I am disappointed, however, that you continue to let incorrect information about my post stand. I did not present examples of how *different translators* for the ESV translated 'anthropos'. I presented examples of what the editors decided to do on purpose to try and meet their conflicting goals. I think they tried to do too many things at once. So do we all. I only intended to highlight this so people could understand the issue of how the ESV deals with the Greek .

Most of these concerns have been addressed in my latest comment on the original post. I won't repeat what I said there, since you seem completely satisfied by it.

I paid some attention to those statements when they were issued, but it's been a while since I've paid much attention to them, and I don't remember the details.

I didn't say the gender translation issue played no role in how the ESV was translated. I said it wasn't the original consideration for doing a new translation, and I said some of the translators don't even share that perspective. I also said the view assumed by the official translation philosophy of the ESV is not the view Grudem holds, which is more extreme. Yet the ESV is being misrepresented as the translation of Grudem and of those who adopt his more extreme view.

The problems in masking Jesus' humanity and/or divinity arise in some of the TNIV's renderings as well. That was one of my points. Either translation philosophy can result in loss of information that is in the original. It's not particular to gender-neutral or gender-specific translation, because matching form doesn't mean matching the sense of the original, but matching the sense of what the form doesn't convey doesn't mean you lose some of the sense by not matching the form.

Hi Jeremy,

Yes, I regret that I was drawn into saying so much but I think some things are cleared up.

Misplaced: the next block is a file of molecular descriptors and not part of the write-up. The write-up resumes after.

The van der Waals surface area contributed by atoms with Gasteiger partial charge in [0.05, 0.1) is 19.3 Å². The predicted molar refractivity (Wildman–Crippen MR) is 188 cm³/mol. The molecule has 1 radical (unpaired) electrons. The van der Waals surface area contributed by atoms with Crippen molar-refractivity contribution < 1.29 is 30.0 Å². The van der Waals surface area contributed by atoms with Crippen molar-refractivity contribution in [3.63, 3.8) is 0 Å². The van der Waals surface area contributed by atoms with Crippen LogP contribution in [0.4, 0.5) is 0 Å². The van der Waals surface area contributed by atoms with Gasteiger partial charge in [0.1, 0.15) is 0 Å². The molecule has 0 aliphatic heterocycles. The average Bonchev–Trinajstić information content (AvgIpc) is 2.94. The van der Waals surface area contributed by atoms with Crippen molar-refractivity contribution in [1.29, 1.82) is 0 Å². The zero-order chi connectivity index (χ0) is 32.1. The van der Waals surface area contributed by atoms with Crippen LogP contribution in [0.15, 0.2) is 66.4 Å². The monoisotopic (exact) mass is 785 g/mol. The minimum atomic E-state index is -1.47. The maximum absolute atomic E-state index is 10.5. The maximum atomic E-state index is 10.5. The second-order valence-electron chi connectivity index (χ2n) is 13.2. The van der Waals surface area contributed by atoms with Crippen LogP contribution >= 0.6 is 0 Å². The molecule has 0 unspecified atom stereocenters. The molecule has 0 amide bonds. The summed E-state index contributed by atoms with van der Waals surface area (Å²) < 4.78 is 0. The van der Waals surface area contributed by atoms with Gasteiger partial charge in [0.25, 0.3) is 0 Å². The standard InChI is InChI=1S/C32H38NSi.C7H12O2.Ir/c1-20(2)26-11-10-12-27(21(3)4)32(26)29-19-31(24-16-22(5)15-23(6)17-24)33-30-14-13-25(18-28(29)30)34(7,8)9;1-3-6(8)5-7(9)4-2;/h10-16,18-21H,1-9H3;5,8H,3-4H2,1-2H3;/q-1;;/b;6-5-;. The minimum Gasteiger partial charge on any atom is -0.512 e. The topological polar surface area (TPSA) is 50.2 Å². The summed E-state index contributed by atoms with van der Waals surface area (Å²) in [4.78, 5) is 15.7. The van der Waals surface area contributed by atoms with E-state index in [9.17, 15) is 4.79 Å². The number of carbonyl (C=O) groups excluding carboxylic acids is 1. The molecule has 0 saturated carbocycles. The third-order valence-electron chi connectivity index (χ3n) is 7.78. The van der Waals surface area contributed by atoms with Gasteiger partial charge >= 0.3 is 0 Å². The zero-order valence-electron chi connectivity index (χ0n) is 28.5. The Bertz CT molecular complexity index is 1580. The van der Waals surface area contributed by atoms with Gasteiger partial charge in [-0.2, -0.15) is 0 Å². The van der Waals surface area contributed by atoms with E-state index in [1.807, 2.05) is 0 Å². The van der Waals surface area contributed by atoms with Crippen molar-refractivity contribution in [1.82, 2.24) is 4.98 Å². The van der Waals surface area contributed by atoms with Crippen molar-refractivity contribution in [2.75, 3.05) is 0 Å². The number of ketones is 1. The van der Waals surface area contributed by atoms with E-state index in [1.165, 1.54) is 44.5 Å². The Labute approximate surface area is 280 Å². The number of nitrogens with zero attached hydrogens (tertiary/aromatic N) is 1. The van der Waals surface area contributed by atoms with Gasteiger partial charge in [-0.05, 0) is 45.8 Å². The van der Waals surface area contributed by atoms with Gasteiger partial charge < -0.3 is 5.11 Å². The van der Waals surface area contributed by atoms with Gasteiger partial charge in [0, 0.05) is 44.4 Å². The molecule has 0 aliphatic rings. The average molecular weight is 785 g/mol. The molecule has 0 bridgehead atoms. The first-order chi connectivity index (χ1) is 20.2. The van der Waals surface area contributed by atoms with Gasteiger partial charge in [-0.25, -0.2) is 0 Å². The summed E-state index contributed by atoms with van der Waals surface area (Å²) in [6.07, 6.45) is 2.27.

However, the general editor of the ESV has been involved in the CBNW from 1989 on so I think it is not to be discounted. The guidelines which I linked to were all established before the ESV was translated. I would not call it an agenda but certainly an ideological position, fair enough, but that is what Witherington also sees.

However, I agree that masking information can happen in any translation, and does occur in both the ESV and the TNIV, which is why I am so surprised that the ESV has criticized the TNIV for this. I wanted to point out how that happens in the ESV to better explain that they should not find this a fault in other translations.

In any case I had no intention of saying all this in my post. As I said, I like the KJV for its traditional language especially at Christmas. I have significant amounts of it memorized, and I like 'brethren' as a term of egalitarian spirit and family belonging.

I went from the KJV to reading Greek, then picked up the Good News Bible for working with children, and then read the ESV and was surprised by its translations of anthropos, uios, and adelphos, etc. They didn't seem to relate to what I was familiar with in English or Greek.

But that is a personal preference.

Jeremy, you wrote that "while I'm admitting that they had an agenda, this agenda was not primarily to do with gender." But did anyone actually say that it was? You were very hard on Ben Witherington for accusing the ESV translators of having an agenda. When Ben wrote in his posting "the ESV-- an attempt to push back the clock and the culture in the direction of the old KJV", he was saying as you do that the ESV translators had an agenda, but did not mention gender - except in a later comment in reply to a question about gender related language. You wrote: "The ESV agenda was to make a more conservative-friendly RSV. They wanted a translation much like the RSV but without some of what they viewed as liberalizing tendencies in the RSV." Liberalising tendencies relative to what? Not the KJV by any chance? In practice it seems that most of the changes from RSV to ESV take it back "in the direction of the old KJV". So now, it seems to me, there is hardly a whisker of difference between your position and Witherington's. In that case, surely you owe him an apology.